Those hands. Meet senior Kendall Coleman, and they are hard to ignore—thick, muscular wrists, fleshy palms and slender fingers that exude confidence. Authority. They are hands that have mercilessly attacked hundreds of football jerseys, including that of West Virginia quarterback…
Syracuse Stage presents Arthur Miller’s ‘The Price’
From the author of American classics such as “All My Sons,” “Death of a Salesman” and “The Crucible,” Arthur Miller’s “The Price” is taut, truthful and deeply engaging. In an overstuffed attic apartment, two long-estranged brothers, one a cop, the other a doctor, agree to meet to sell off what remains of their deceased father’s furniture and find themselves in an emotional renegotiation of the past. Regrets, resentments and recriminations expose the high price each has paid for lost opportunities and lessons learned. Syracuse Stage’s Producing Artistic Director Timothy Bond directs an accomplished cast of four in this drama of redemptive power.
“The Price” runs Jan. 27-Feb. 14 at Syracuse Stage. Tickets can be purchased online at http://www.SyracuseStage.org, by phone at (315) 443-3275 or in person at 820 E. Genesee St. “The Price” is sponsored by Hiscock & Barclay. Media sponsors are The CNY Business Journal, WAER 88.3 and WCNY Connected. Syracuse Stage season sponsors are The Post-Standard and Time Warner Cable. “The Price” is a co-production with Geva Theatre Center of Rochester.
“‘The Price’ is Miller’s funniest play,” notes Bond. He says much of the humor derives from the character of Solomon, a 90-year-old furniture dealer. Miller created him in an attempt to reproduce a “Russian-Yiddish accent that still tickles me whenever I hear it.”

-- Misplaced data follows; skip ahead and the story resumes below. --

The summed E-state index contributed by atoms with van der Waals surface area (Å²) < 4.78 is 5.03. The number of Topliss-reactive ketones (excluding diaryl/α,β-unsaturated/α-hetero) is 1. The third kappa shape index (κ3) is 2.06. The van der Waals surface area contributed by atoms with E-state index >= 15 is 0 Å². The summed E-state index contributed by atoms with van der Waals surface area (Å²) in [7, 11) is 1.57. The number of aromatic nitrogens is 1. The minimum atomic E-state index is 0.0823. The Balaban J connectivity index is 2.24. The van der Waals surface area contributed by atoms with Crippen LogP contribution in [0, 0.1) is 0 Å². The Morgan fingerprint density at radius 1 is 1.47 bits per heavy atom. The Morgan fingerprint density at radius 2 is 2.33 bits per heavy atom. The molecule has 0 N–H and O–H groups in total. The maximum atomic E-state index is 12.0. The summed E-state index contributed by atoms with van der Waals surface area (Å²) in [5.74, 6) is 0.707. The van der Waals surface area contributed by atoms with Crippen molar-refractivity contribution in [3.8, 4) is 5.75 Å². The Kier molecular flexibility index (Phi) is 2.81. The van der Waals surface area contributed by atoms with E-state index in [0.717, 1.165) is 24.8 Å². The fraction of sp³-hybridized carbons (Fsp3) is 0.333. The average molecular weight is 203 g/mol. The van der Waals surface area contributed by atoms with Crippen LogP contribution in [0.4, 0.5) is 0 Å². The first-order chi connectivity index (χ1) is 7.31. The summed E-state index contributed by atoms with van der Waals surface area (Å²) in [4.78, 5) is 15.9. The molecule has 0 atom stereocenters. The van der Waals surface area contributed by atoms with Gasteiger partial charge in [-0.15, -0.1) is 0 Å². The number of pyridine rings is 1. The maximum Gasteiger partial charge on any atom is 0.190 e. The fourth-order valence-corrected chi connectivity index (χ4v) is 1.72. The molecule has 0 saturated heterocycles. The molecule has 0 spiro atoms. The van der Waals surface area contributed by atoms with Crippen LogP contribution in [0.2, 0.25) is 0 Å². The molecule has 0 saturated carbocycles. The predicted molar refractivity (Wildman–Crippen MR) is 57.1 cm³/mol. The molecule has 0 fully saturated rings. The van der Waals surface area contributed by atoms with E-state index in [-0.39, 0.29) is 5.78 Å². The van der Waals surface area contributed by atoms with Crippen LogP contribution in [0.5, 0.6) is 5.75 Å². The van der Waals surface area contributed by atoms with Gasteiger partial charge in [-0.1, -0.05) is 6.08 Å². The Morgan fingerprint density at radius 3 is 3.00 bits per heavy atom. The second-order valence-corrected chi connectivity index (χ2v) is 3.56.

The role of Solomon will be played by Kenneth Tigar, a familiar face from film and television who has appeared in “Barney Miller,” the “Lethal Weapon” movies, “NCIS” and “Fringe.” Richard McWilliams, whose credits extend from Broadway to the prestigious Guthrie Theatre and the Actors Theatre of Louisville, plays Victor. Walter will be played by Oregon Shakespeare Festival veteran Tony DeBruno. Carmen Roman plays Esther. Roman has appeared in the National Tour of “Angels in America” as well as in many regional productions, including shows at Chicago’s Goodman Theatre and The Alliance Theatre in Atlanta.
“The journeys these characters take in this play go through many levels,” says Bond. “You need a skilled and experienced cast to get them all. This cast is going to find it all—the humor and the deep drama in these complexly intertwined lives.”
Set 40 years after the stock market crash of 1929, “The Price” explores how economic challenges can impact families and the choices we make. “This play is very much about the potency of history and memory and how they can stop people in their tracks from going forward in their lives,” says Bond. “In this specific case, it’s the illusions and delusions created to survive a difficult situation.”
Special events associated with this production include:
• Tuesday, Jan. 26, 7:30 p.m.—”M&T Bank Pay What You Can Night,” with
$9 suggested minimum donation to watch the final dress rehearsal. Tickets available in person at the box office, day of performance only.
• Thursday, Jan. 28, 6:30 p.m.—”LGBT Pride Night.”
• Friday, Jan. 29—”LIVE in the Sutton.” Come for the show, stay for the music.
• Sunday, Jan. 31—”Actor Talkback Series.”
• Saturday, Feb. 6, 3 p.m.—”Welch Allyn Signed Interpreted Performance
In Memory of Susan Thompson.”
• Wednesday, Feb. 10—”Wednesday @ 1 Lecture Series.”
Special event programs are additionally funded by the Doris Duke Charitable Foundation/The Andrew W. Mellon Foundation and administered by Theatre Communications Group, the National Organization for the American Theatre.